Brakes are the most crucial component of a car. Without them, how could you ever get your car to stop? One motion of the leg is nowhere near enough pressure to stop, let alone slow down your almost two tons car.
Through many systems, your car is able to maintain its ability to ‘brake’ and stop your car from moving. These systems are all vulnerable to interferences and damage such as wear and tear, overheating and other such problems. Should one of these systems suffer, the others would all be affected, leading to reduced braking efficiency or even the complete loss of the brakes.
To understand these systems means to know what problems can arise within them and how to remedy their afflictions.
The Hydraulic System
As already mentioned, the weight and pressure applied when a driver presses down upon the brake pedal is nowhere near enough to reduce the speed of the car. This is where hydraulic pressure comes in to assist. The pressing of the brake pedal applies pressure to a wheel cylinder that contains two pistons, one at the top and one at the bottom. Due to this fluid being incompressible, the pressure applied could be compared to that of a steel rod with one exception.
In a liquid form, it works its way through all the lines in the car making its way to each of the vehicle’s wheels which contain the braking plates. In each wheel there is a disk which is flanked by two brake pads. This fluid hydraulic pressure system squeezes the two pads against each disk in each wheel which results in the car slowing down, soon coming to a halt.
Disk Brake System and Drum Brake System
The most common innovation is for cars to feature two disk brakes on a car’s front wheel while utilising drum brakes on the rear wheels. The disk brake system uses the previously mentioned brake pads to pressurise the brake disks that are connected to the axle or wheel. This action causes the attached wheel to reduce in speed as the amount of friction between the surface outside and the wheel increases.
Drum brakes, on the other hand, enlist the use of brake shoes which are mounted on backing plates to slow the car down to a stop. These brake shoes apply pressure to the inside of a rotating drum which, in turn, results in the same eventual stopping of the vehicle. Despite the differences between these two systems, both efficiently create friction which slows and eventually stops the wheels of the car, causing the car to become stationary more swiftly, dependent on the amount of pressure applied.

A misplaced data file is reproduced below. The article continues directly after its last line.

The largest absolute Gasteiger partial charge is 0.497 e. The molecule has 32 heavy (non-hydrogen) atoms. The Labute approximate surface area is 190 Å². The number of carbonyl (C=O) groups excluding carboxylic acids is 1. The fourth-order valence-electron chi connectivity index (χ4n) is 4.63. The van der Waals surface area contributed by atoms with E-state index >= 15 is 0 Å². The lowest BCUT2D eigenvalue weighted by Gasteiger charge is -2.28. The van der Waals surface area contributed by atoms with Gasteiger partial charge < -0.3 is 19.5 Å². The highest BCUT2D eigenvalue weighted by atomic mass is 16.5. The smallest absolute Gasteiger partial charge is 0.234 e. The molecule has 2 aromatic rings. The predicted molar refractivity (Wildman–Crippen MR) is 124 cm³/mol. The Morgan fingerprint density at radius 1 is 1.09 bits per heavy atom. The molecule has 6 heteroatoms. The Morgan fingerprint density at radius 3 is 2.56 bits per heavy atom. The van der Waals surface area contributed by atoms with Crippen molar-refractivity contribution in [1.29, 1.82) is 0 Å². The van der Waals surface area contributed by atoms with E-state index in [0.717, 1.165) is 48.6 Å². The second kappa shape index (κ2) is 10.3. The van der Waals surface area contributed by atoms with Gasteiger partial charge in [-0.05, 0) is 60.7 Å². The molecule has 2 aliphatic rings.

Braking Problems and How to Determine them
One issue that can plague a car’s braking system could be a leak in the braking fluid. This kind of problem is surprisingly common, but can easily be assessed and identified by observing how quickly your car slows down when applying your brakes.
If a leak has occurred within your braking system, the loss of the hydraulic braking fluid is inevitable. Without the correct amount of fluid in the wheel cylinder and losing some or all hydraulic pressure to each wheel, your brakes will begin to lose their effectiveness. Losing the majority or all of this fluid would mean that your brakes would lack all pressure and fail when you use them.
There are several ways to tell if this leak has arisen:
- Brake Warning Lights lighting up would mean that your braking fluid is low. This is probably the easiest way to detect a leak.
- If the car pulls to one side when applying the brakes, this is a prime sign of a leak.
- If the brake pedal becomes difficult to press or feels different when pressing down, it is a sign that air has reached the brake lines. This could have occurred due to a leak.
Another common problem would be worn down brake pads. Over time, the use of the braking pads can eventually wear them down to their base (the rotors) and reduce how efficiently your brakes will function. Despite the obvious increase to braking time, the monitoring of this problem can be as easy as listening to your car as you drive. If you hear any squealing or grinding sounds when applying your brakes, the brake pads are more than likely worn down.
Having your car serviced would almost always involve the checking of your brake pads; preventing any incidents occurring later down the line. A less common braking problem could be overheated brakes. As the brakes are used, certain ‘hot spots’ can manifest on the brakes’ rotors which actively work to resist the friction created by the brake pads pressuring. If the brake pads are presented with no grip, the friction will not be created which then causes your brakes to lose effectiveness and eventually completely fail.
To determine whether or not you have overheated brakes, the symptoms presented are pretty much the same as seen when the brake pads wear down. A lack of braking efficiency and a drop in friction levels to the point of brake failure is a clear sign of overheated brakes. Alternatively, if the brake pedal seems soft it would indicate that the brake fluids may have been overheated to a boiling point.
All about the Brakes
- Brakes repair and replacement
- How to paint brake calipers
- How to make your brakes last longer
- Which brake problems can you get
- How to change brake discs
- Where to Get Cheap Car Batteries
- Why a service of brake fluid and hydraulics is so important
- How to change brake fluid
- What are backing plates?
- How to diagnose your brake problems
- How to change brake pads
- How to use a Brake Bleeding Kit
- What is a Brake Bleeding Kit